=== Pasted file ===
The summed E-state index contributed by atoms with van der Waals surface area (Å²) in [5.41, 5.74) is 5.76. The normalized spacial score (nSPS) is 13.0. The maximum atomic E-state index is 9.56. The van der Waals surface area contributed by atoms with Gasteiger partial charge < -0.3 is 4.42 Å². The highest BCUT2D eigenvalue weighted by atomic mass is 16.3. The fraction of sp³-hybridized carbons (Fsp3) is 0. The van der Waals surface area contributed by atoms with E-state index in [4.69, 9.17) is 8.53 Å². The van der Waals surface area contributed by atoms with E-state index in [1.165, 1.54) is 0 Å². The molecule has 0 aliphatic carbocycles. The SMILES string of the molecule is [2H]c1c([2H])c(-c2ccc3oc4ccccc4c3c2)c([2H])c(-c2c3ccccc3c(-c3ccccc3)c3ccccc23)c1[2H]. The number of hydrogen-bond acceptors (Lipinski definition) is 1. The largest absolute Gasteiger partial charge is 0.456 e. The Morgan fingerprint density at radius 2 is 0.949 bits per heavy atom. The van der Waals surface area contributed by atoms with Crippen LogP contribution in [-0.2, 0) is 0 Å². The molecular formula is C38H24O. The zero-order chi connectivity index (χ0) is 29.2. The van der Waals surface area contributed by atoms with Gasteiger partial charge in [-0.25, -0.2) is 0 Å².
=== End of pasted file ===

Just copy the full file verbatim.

The summed E-state index contributed by atoms with van der Waals surface area (Å²) in [5.41, 5.74) is 5.76. The normalized spacial score (nSPS) is 13.0. The maximum atomic E-state index is 9.56. The van der Waals surface area contributed by atoms with Gasteiger partial charge < -0.3 is 4.42 Å². The highest BCUT2D eigenvalue weighted by atomic mass is 16.3. The fraction of sp³-hybridized carbons (Fsp3) is 0. The van der Waals surface area contributed by atoms with E-state index in [4.69, 9.17) is 8.53 Å². The van der Waals surface area contributed by atoms with E-state index in [1.165, 1.54) is 0 Å². The molecule has 0 aliphatic carbocycles. The SMILES string of the molecule is [2H]c1c([2H])c(-c2ccc3oc4ccccc4c3c2)c([2H])c(-c2c3ccccc3c(-c3ccccc3)c3ccccc23)c1[2H]. The number of hydrogen-bond acceptors (Lipinski definition) is 1. The largest absolute Gasteiger partial charge is 0.456 e. The Morgan fingerprint density at radius 2 is 0.949 bits per heavy atom. The van der Waals surface area contributed by atoms with Crippen LogP contribution in [-0.2, 0) is 0 Å². The molecular formula is C38H24O. The zero-order chi connectivity index (χ0) is 29.2. The van der Waals surface area contributed by atoms with Gasteiger partial charge in [-0.25, -0.2) is 0 Å².